This method changes up the way to reverse sear steaks and yields perfect results every time. It will revolutionize the way you cook steaks.
Let’s get this straight: We’ve reversed the method for reverse sear steaks
Yes. That’s right. When we discovered how to reverse sear steaks we loved the whole idea. We still do. We have just taken that technique and changed the order, resulting in perfectly cooked steaks. Every. Single. Time.
Let’s go back to the beginning.
The old school way of cooking steaks
For many years most of us have cook steaks over relatively high heat, whether it’s grilled, in a skillet on the stove top, or under a broiler.
A lot of times steak cooked this way comes out great. The problem is, a lot of times it doesn’t.
The reason for the failures is the high heat. You want that high heat to get a nice firm sear on the surface of the steak. But that same heat means the steak is cooking so quickly it is really a gamble getting it pulled off the heat at the exact temperature you want.
Enter the reverse sear method
We first started experimenting with this method when we created our Creole Steak Butter recipe. We liked that it gives you greater control by widening the window of time the steak reaches optimum temperature.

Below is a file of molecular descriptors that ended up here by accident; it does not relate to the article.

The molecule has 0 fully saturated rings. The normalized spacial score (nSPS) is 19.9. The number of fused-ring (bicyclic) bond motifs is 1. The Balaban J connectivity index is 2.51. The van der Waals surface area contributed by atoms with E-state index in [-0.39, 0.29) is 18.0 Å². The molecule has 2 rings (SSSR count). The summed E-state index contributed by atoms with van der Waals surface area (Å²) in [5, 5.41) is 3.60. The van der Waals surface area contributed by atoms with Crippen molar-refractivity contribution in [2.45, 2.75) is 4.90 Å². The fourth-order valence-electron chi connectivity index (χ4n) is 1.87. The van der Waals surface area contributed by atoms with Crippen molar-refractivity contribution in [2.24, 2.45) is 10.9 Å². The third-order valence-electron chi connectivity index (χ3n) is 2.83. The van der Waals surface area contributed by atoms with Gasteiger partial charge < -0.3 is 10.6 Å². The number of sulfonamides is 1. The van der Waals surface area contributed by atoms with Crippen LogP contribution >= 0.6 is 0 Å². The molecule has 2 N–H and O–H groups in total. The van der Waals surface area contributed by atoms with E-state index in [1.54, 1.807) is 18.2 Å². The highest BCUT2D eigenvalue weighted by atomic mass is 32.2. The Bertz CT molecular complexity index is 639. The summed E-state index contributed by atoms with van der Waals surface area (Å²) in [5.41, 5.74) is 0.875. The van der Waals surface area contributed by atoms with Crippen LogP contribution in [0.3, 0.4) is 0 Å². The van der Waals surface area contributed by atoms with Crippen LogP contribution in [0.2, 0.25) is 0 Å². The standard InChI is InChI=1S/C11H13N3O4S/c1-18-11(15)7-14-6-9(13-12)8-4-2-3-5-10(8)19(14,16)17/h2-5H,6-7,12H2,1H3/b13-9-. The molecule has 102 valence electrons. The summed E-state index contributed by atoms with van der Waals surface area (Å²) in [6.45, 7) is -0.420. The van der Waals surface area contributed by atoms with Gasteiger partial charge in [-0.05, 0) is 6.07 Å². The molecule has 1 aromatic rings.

Here’s out it works: The steak is cooked long and slow at lower temperatures monitoring the temperature with a thermometer. Ideally a probe for a digital thermometer is inserted into the side of a thick (1″ or more) steak.
When the thermometer reads about 10-15 degrees below the desired temperature it’s removed and placed over high heat for that tasty sear on the outside. In a perfect world, the middle of the steak reaches the ideal temperature at the same time the sear becomes perfect.
This way of cooking steaks does give perfect results more often than the old traditional way. But, there’s still that bit of guesswork – how much time to sear and get it right.
Reverse the reverse technique
Remember, you heard it here first!
Sear the steaks first, then cook low and slow until they are the exact temperature you want. That’s it. No more guesswork.
When that thermometer has the reading you want, pull the steak off the heat, allow it to rest a few minutes and dive in.
By the time we made our Filet Mignon Sauce with Bourbon and Peppercorns we had perfected this. However, we felt a full post on the subject with greater details was called for.
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You can cook by this method on the grill, or stove top/oven combination. Our favorite way is to sear our steaks in a cast iron skillet and then cook over a low heat charcoal grill. But, if you don’t have a grill you can certainly finish them up in an oven.
Cooked completely in a cast iron skillet are Cajun Steak Bites. We also love using this method for our Steak Crostini. They’re a perfect addition to an appetizer board when you’ve got beef lovers around.
FAQ’s about reversing the method for reverse sear steaks
Q: How thick should my steak be?
A: This method is best with a thick steak. Ideally a 1 inch or thicker steak, though we’ve had success with steaks as thin as ¾ inch.